The children are supposed to tell their teachers and parents what good turns they do. The school has been doing this every year since 1973.

Lei was famous for his diaries. Though he sought no attention for the good things he did, he recorded them in his diary. When it was found after his death, his reputation rose. 'Do good things but never tell others,' became an oft-quoted line in government propaganda.

'The heavy promotion on Lei made us write fake diaries... we were actually expecting the party officials to see the good things we did,' Xu said.

In the '60s, people would leave their diaries lying around so that they would be read by officials in the hope of gaining promotion, he recalled, and 'at the end everyone became an opportunist in politics'.

Xu said the government loves Lei not just because he did good things privately, but also for his unconditional love for the party. His greatest desire was to be nothing more than 'a revolutionary screw that never rusts', a line from Lei's diary that most adults on the mainland know by heart.

'The leaders want everyone to be like Lei Feng, a pure collectivist who doesn't care about individual freedom and personal interests,' Xu explained. 'Lei wasn't a citizen, but a screw in the giant party machine.'

At Beijing Lei Feng Primary, the diaries written by the schoolchildren in past decades are all carefully stored in a special room. The paper of the older ones has yellowed with age.

'I want to learn from uncle Lei Feng, and become a good student of Chairman Mao,' wrote third-grader Su Yurong in 1973.

Many touch on stories about Lei: how he was orphaned and raised by the party, or how he helped a woman with two children get home on a cold, rainy night.

The new push reflects the general desire of party leaders to clean up the perceived ills of modern China, such as money worship and corruption.

'The moral degeneration of our society is getting worse day by day; people are worried about society and hence yearn for Lei Feng,' said Wu Shulin, deputy director of the General Administration of Press and Publication. 'Today not only schoolchildren and the youth need to learn from Lei Feng, but also the government officials and the elites in society.'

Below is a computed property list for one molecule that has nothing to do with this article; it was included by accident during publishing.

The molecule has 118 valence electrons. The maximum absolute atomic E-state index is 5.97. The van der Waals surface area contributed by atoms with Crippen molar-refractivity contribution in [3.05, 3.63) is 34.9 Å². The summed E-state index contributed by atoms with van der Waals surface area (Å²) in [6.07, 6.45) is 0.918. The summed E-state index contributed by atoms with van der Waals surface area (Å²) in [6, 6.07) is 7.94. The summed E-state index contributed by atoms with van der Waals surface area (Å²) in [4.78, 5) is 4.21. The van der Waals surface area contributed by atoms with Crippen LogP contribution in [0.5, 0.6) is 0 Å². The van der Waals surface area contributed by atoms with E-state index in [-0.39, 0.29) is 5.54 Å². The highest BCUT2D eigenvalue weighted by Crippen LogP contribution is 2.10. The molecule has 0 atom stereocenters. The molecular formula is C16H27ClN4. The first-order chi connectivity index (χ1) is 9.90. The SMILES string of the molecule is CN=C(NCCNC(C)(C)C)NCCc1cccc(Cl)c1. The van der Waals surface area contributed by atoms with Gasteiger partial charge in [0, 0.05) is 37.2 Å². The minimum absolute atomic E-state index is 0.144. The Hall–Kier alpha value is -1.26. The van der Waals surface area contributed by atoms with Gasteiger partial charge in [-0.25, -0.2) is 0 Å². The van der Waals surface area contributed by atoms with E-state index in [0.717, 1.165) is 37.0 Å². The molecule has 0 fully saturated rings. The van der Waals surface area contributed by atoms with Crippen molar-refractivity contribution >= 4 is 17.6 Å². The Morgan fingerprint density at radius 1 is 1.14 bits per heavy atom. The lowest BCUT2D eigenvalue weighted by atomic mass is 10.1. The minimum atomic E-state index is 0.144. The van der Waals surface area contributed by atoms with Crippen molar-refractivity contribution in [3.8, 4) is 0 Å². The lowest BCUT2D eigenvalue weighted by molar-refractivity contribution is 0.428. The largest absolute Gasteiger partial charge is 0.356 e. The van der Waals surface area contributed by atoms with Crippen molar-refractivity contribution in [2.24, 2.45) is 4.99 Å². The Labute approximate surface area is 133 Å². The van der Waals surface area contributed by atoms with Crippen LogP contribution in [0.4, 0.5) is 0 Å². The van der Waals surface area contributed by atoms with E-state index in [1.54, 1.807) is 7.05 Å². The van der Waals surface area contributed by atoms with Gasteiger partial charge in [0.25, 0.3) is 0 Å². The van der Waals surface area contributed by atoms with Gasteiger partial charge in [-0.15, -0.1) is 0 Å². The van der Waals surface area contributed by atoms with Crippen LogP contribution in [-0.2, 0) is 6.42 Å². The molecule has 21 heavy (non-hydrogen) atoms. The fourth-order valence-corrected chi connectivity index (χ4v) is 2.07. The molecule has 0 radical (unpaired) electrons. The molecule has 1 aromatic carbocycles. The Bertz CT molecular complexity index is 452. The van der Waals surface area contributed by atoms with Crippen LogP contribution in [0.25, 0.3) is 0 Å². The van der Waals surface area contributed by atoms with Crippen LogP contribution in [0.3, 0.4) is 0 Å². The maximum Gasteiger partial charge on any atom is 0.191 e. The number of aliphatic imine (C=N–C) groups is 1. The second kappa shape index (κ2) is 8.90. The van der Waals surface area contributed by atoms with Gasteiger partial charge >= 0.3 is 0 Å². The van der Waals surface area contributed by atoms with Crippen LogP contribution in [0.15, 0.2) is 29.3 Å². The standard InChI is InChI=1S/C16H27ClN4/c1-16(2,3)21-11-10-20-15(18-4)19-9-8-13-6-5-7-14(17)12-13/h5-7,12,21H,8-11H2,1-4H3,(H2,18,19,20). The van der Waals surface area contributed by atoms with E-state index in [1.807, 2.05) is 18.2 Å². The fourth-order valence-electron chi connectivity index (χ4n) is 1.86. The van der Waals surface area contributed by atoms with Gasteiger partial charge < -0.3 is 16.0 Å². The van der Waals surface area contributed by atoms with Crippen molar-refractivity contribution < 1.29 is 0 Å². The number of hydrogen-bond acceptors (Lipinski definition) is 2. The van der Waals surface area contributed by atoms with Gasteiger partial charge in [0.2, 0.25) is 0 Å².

Back at the classroom, children heard from a special guest: Lu Jinhua, the former teacher who initiated the Lei Feng diary campaign in the school 39 years ago.

'Uncle Lei Feng was so generous to help others,' Lu told the class as a Beijing Television cameraman shot video for a school promo.

'I'm so sick of these [tributes],' the cameraman murmured. 'They are so fake.'

He is not alone in that sentiment. Today on the mainland, reactions to Lei range widely. Sceptics question the authenticity of Lei's diary; some even say Lei Feng never existed at all and was fabricated by the party.

Lu Ya, deputy director of the Communist Youth League's department of youth workers, said their research showed many young mainlanders knew very little about Lei, if they had even heard of him.

'The values of our society have become more diversified, and it's very hard to persuade people to have one moral idol,' he said.

Xu believed Lei Feng could have been a good person, but that the party had over-propagandised him.

'Once the propaganda during the Cultural Revolution became a joke, people didn't trust the story of Lei Feng any more,' Xu said. 'The propaganda machine needs to find a new way to persuade people.'

The government seems to recognise the problem. Stories in the mainstream media today focus not only on the good things Lei did but try to depict a more rounded, human figure to make him more relevant to the public. In the latest descriptions, Lei is no longer a perfect, selfless hero, but an ordinary young man who loved dancing, taking photographs and writing poems.

Letters and uncensored photos have also been published. Zhang Jun, a photographer who took many pictures of Lei before his death, even said in a recent article: 'Lei Feng liked wearing his hair long, which is banned in the army. So he put his hat on often.'

One picture showed Lei standing in front of Tiananmen Square with a bag - once carefully removed by an editor decades ago during the Cultural Revolution because it represented a 'bourgeois lifestyle' and might have damaged Lei's image.

Guo Yiqiang, deputy director of the publicity department's publication sector, described the party's new approach: 'When we were young, we were made to study from Lei Feng passively, and we didn't question why we should learn from him. Now we should simply tell the public that Lei is a good man, and every society would welcome a good man like him.'

In the classroom, the children are cued to sing a song from the old days: 'Learn from Lei Feng, a good role model. Loyal to the revolution and the party,' they sing with excitement.

Asked to explain the word 'revolution', a timid boy named Li Donghao becomes speechless.

Perhaps the concept is too much for these children. Their favourite cartoon is Pleasant Goat and Big Big Wolf, an animated television series about the endless rivalry between a wolf and a goat.

When asked if he knows about the Pleasant Goat, Li this time responds loudly and clearly: 'Yes.'